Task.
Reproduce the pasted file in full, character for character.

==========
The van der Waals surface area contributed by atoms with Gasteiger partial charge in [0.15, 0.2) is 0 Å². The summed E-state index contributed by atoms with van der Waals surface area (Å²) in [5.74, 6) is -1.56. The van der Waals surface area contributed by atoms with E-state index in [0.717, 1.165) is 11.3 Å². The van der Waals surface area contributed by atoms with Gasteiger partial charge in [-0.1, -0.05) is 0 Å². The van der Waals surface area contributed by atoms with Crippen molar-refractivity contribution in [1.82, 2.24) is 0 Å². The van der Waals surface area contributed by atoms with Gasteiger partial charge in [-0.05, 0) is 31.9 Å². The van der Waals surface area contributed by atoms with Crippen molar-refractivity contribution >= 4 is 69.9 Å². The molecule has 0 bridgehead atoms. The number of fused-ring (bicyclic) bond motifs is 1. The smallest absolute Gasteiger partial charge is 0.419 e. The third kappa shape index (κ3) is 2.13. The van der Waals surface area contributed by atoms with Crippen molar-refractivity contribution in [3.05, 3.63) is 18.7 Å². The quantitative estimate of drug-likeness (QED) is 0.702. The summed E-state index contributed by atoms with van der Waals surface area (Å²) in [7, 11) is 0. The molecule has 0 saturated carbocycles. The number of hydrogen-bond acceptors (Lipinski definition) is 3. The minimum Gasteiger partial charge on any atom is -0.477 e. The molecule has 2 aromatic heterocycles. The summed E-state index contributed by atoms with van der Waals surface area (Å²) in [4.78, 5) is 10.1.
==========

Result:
The van der Waals surface area contributed by atoms with Gasteiger partial charge in [0.15, 0.2) is 0 Å². The summed E-state index contributed by atoms with van der Waals surface area (Å²) in [5.74, 6) is -1.56. The van der Waals surface area contributed by atoms with E-state index in [0.717, 1.165) is 11.3 Å². The van der Waals surface area contributed by atoms with Gasteiger partial charge in [-0.1, -0.05) is 0 Å². The van der Waals surface area contributed by atoms with Crippen molar-refractivity contribution in [1.82, 2.24) is 0 Å². The van der Waals surface area contributed by atoms with Gasteiger partial charge in [-0.05, 0) is 31.9 Å². The van der Waals surface area contributed by atoms with Crippen molar-refractivity contribution >= 4 is 69.9 Å². The molecule has 0 bridgehead atoms. The number of fused-ring (bicyclic) bond motifs is 1. The smallest absolute Gasteiger partial charge is 0.419 e. The third kappa shape index (κ3) is 2.13. The van der Waals surface area contributed by atoms with Crippen molar-refractivity contribution in [3.05, 3.63) is 18.7 Å². The quantitative estimate of drug-likeness (QED) is 0.702. The summed E-state index contributed by atoms with van der Waals surface area (Å²) in [7, 11) is 0. The molecule has 0 saturated carbocycles. The number of hydrogen-bond acceptors (Lipinski definition) is 3. The minimum Gasteiger partial charge on any atom is -0.477 e. The molecule has 2 aromatic heterocycles. The summed E-state index contributed by atoms with van der Waals surface area (Å²) in [4.78, 5) is 10.1.